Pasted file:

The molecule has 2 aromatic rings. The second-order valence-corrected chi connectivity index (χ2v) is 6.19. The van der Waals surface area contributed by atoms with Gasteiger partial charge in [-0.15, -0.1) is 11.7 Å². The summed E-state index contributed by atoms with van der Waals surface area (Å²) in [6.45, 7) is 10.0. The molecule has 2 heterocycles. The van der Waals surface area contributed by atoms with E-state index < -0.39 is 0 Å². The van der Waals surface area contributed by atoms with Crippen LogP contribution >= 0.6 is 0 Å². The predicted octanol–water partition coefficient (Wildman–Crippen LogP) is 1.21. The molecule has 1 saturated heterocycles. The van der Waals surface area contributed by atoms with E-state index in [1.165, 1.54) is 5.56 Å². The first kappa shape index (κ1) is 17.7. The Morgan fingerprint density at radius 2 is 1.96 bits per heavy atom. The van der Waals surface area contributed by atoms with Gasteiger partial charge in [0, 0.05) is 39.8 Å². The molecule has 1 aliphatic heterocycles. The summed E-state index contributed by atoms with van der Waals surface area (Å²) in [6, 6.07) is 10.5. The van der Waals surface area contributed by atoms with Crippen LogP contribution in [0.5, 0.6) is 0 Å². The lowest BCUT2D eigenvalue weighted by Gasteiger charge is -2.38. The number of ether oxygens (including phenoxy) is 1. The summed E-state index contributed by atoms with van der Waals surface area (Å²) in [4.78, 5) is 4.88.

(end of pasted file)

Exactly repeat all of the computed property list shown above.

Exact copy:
The molecule has 2 aromatic rings. The second-order valence-corrected chi connectivity index (χ2v) is 6.19. The van der Waals surface area contributed by atoms with Gasteiger partial charge in [-0.15, -0.1) is 11.7 Å². The summed E-state index contributed by atoms with van der Waals surface area (Å²) in [6.45, 7) is 10.0. The molecule has 2 heterocycles. The van der Waals surface area contributed by atoms with E-state index < -0.39 is 0 Å². The van der Waals surface area contributed by atoms with Crippen LogP contribution >= 0.6 is 0 Å². The predicted octanol–water partition coefficient (Wildman–Crippen LogP) is 1.21. The molecule has 1 saturated heterocycles. The van der Waals surface area contributed by atoms with E-state index in [1.165, 1.54) is 5.56 Å². The first kappa shape index (κ1) is 17.7. The Morgan fingerprint density at radius 2 is 1.96 bits per heavy atom. The van der Waals surface area contributed by atoms with Gasteiger partial charge in [0, 0.05) is 39.8 Å². The molecule has 1 aliphatic heterocycles. The summed E-state index contributed by atoms with van der Waals surface area (Å²) in [6, 6.07) is 10.5. The van der Waals surface area contributed by atoms with Crippen LogP contribution in [0.5, 0.6) is 0 Å². The lowest BCUT2D eigenvalue weighted by Gasteiger charge is -2.38. The number of ether oxygens (including phenoxy) is 1. The summed E-state index contributed by atoms with van der Waals surface area (Å²) in [4.78, 5) is 4.88.